Ok, so let’s first talk about what fast fashion is. Fast fashion is when clothing is produced quickly and cheaply, often being able to have new designs in store just weeks after being designed. The business model is based on high volume and turnover of stock.
The main problem with the fast fashion industry is the sheer volume of clothing it produces – 1 billion garments annually! Sophisticated marketing and the high turnover of stock drives consumers on to the next trend in order to buy ever more. Considering that fast fashion is predicted toincrease 60% by the year 2030 this is not sustainable when we all need to be buying less (of everything) to save our planet. The truth is we don’t actually need any more clothes at all, we have more than enough to go round already, but fast fashion taps in to the desire for the new ‘must have’ and the affordable ‘don’t miss it’ offer.
Aside from a few small conscious ranges, most fast fashion garments are made with synthetic fabrics which are responsible for 0.6 – 1.7 million tons of microfibres end up in the ocean every year. We all know from The Blue Planet II what the impact of plastics is on our sea life, but the fibres also end up in our drinking water and in our food as they do not biodegrade like natural fibres. The fast fashion industry is also responsible for producing 20% of global wastewater. The dwindling resources on our planet cannot sustain such turnover of ‘stuff’ driven by company policies based on growth and expansion; new stores, emerging markets, ever more lines. The industry emits1.2 billion tons of CO2 equivalent per year which is about 5% of global emissions – more thanair travel and international shippingemissions combined. Much of this will come from the thousands of fashion miles that are incurred when the products travel across the world to get to our stores.
Most fast fashion (97%) is produced in far off countries which have extremely low wages. Low price fashion often means unethical practices and little transparency. The prices we pay in a fast fashion store do not reflect the true cost of what someone should have been paid, nor the resources used and the environmental damage done. Large fast fashion brands have incredible power, which puts pressure on developing countries to provide goods at rock bottom prices and cut corners on health and safety in order to keep the orders coming in. The speed of production can also lead to long working hours and extreme pressure to hit impossible deadlines. The Rana Plaza tragedy is a prime example of this.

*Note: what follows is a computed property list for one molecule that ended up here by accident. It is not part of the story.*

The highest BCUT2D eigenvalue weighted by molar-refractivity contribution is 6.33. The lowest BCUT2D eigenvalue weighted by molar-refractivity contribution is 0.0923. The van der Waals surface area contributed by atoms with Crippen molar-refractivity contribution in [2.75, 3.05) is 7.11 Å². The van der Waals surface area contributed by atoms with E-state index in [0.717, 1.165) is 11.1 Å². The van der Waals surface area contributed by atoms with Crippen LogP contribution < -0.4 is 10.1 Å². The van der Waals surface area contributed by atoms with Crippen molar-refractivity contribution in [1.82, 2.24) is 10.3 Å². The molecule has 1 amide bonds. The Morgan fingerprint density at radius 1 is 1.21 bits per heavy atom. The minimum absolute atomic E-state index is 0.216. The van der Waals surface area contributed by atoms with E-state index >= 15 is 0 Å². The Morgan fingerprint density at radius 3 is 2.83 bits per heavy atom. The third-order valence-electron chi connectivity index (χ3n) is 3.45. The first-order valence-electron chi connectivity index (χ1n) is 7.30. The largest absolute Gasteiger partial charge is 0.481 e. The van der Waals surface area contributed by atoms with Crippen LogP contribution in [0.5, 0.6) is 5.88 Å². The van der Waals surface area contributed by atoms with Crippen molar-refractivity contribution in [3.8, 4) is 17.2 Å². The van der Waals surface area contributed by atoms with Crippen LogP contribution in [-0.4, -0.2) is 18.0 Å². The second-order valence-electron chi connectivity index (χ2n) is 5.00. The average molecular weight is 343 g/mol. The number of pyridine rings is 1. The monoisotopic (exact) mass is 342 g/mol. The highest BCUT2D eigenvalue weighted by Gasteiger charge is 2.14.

Some fast fashion brands have sustainability schemes such as H&M’s ‘Closed loop’ and ”recycling’ schemes. However, with current technologies, it would take 12 years to recycle what the fast fashion industry creates in 48 hours. It is also unclear about how much of these unwanted garments actually get recycled or reused. This seems to be a marketing idea rather than a solution, as it still takes energy and resources to recycle. What happens to what cannot be recycled? The worry here is that so much low grade fast fashion is going out to African countries that their local textiles industries are collapsing. Clothing recycling as with household recycling makes us believe that it’s ok to keep consuming at the rate we are without considering it’s impact.
The Environmental Audit Committee’s inquiry into the sustainability of the fashion industry had one main conclusion and that is we need to value our clothes. And high street and fast fashion does not necessarily mean low quality if you choose good pieces that are classic and look after them. However, the majority of fast fashion is not designed for longevity which is one of the principles of circular fashion.
So, I don’t believe that fast fashion can be sustainable because of all these issues. Can the big fast fashion brands change their way of working and become more sustainable? Maybe, but I doubt they would want to jeopardise their bottom line. So don’t be fooled by clever initiatives and green-washing or that at least they are trying. There are so many other ethical and sustainable brands that deserve our attention that are doing so much more. Take a look at the Boy Wonder brand and see what you think.
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